It is not that I have no opinion on the issues of the day. I could easily apply my rhetorical skills to one or another side of the debate. If I did it well, one side would celebrate me and the other side would recoil in horror. The approving side would spread my article to every corner of their echo chamber, and I would gain a large following. This is a formula for success on the internet: become a champion of one side or another. Throw red meat to the partisan crowd.
The main reason I shy away from taking a side in debates around abortion, guns, and other current topics is that by engaging the debate, I implicitly accept the terms that frame the debate and affirm that this is indeed what we should be talking about right now. By my participation I bring attention to this question, and deflect it from that question. Not that this question is unimportant, but quite often the debates that our system allows onto the stage are those that serve the preservation of the system—whichever way they are resolved. I’d rather bring attention to the things we take for granted and to the people, places, and beings who are left out.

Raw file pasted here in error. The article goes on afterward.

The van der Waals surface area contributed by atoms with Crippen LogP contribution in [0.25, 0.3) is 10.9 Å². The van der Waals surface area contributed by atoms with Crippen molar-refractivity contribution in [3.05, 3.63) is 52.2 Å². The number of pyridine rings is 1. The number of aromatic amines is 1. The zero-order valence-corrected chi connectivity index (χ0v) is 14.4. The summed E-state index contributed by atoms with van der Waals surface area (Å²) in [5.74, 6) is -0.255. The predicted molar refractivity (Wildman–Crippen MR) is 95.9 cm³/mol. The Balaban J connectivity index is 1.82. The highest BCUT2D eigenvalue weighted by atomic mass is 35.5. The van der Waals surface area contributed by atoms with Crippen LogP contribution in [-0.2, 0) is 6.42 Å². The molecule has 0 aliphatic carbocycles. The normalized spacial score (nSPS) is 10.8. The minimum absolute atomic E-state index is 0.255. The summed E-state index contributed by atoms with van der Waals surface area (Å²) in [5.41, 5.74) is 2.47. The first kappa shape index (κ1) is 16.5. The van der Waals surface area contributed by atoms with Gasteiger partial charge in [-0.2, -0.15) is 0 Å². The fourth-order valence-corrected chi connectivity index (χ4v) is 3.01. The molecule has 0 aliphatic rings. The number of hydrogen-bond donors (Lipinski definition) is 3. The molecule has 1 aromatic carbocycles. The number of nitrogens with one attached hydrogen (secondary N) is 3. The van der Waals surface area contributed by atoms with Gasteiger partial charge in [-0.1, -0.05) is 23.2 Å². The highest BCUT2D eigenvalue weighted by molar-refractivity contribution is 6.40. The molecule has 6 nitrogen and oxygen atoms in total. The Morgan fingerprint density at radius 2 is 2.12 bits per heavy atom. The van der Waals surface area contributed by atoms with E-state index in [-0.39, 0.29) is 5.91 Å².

Imagine we live in a prison. The warden says, “OK, food rations are being reduced. We have to decide whether to give more food to the older prisoners, who are in more fragile health, or to the younger prisoners, who have more life ahead of them.” A furious debate ensues, with each side making valid moral appeals and sophisticated logical arguments. All the while, what is not talked about? Well, things like, Why must the rations be cut? Why aren’t we allowed to have prison gardens? Why we are in prison to begin with? If the warden successfully defines the debate, his power will never suffer challenge. He has contrived a debate that can never end, because in fact both sides are right.